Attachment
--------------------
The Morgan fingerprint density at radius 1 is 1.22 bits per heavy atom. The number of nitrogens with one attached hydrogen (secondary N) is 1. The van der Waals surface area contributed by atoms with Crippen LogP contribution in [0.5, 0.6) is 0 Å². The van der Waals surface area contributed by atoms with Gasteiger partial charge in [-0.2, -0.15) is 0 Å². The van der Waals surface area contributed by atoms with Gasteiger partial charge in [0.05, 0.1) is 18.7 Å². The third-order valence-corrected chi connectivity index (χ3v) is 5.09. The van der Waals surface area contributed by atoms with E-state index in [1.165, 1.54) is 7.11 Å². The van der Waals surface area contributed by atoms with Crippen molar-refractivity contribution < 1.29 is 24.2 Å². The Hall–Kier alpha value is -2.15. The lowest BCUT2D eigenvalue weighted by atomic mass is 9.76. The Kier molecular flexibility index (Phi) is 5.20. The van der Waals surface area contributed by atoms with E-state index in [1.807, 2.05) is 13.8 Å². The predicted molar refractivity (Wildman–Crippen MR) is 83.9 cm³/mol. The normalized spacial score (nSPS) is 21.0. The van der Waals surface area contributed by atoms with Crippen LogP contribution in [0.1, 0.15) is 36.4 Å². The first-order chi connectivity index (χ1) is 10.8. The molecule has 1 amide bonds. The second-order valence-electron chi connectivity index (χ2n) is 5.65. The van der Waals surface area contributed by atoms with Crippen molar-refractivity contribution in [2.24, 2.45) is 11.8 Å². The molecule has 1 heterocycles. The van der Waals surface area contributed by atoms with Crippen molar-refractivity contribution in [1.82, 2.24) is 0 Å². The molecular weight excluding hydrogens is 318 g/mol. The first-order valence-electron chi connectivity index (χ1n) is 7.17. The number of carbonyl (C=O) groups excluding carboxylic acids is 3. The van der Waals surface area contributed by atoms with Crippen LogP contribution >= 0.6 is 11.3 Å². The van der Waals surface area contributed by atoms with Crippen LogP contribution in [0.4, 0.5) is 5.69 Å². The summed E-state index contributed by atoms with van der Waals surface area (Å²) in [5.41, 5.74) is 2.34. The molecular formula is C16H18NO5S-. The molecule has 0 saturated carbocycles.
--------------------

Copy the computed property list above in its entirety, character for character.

The Morgan fingerprint density at radius 1 is 1.22 bits per heavy atom. The number of nitrogens with one attached hydrogen (secondary N) is 1. The van der Waals surface area contributed by atoms with Crippen LogP contribution in [0.5, 0.6) is 0 Å². The van der Waals surface area contributed by atoms with Gasteiger partial charge in [-0.2, -0.15) is 0 Å². The van der Waals surface area contributed by atoms with Gasteiger partial charge in [0.05, 0.1) is 18.7 Å². The third-order valence-corrected chi connectivity index (χ3v) is 5.09. The van der Waals surface area contributed by atoms with E-state index in [1.165, 1.54) is 7.11 Å². The van der Waals surface area contributed by atoms with Crippen molar-refractivity contribution < 1.29 is 24.2 Å². The Hall–Kier alpha value is -2.15. The lowest BCUT2D eigenvalue weighted by atomic mass is 9.76. The Kier molecular flexibility index (Phi) is 5.20. The van der Waals surface area contributed by atoms with E-state index in [1.807, 2.05) is 13.8 Å². The predicted molar refractivity (Wildman–Crippen MR) is 83.9 cm³/mol. The normalized spacial score (nSPS) is 21.0. The van der Waals surface area contributed by atoms with Crippen LogP contribution in [0.1, 0.15) is 36.4 Å². The first-order chi connectivity index (χ1) is 10.8. The molecule has 1 amide bonds. The second-order valence-electron chi connectivity index (χ2n) is 5.65. The van der Waals surface area contributed by atoms with Crippen molar-refractivity contribution in [2.24, 2.45) is 11.8 Å². The molecule has 1 heterocycles. The van der Waals surface area contributed by atoms with Crippen molar-refractivity contribution in [1.82, 2.24) is 0 Å². The molecular weight excluding hydrogens is 318 g/mol. The first-order valence-electron chi connectivity index (χ1n) is 7.17. The number of carbonyl (C=O) groups excluding carboxylic acids is 3. The van der Waals surface area contributed by atoms with Crippen LogP contribution >= 0.6 is 11.3 Å². The van der Waals surface area contributed by atoms with Crippen LogP contribution in [0.4, 0.5) is 5.69 Å². The summed E-state index contributed by atoms with van der Waals surface area (Å²) in [5.41, 5.74) is 2.34. The molecular formula is C16H18NO5S-. The molecule has 0 saturated carbocycles.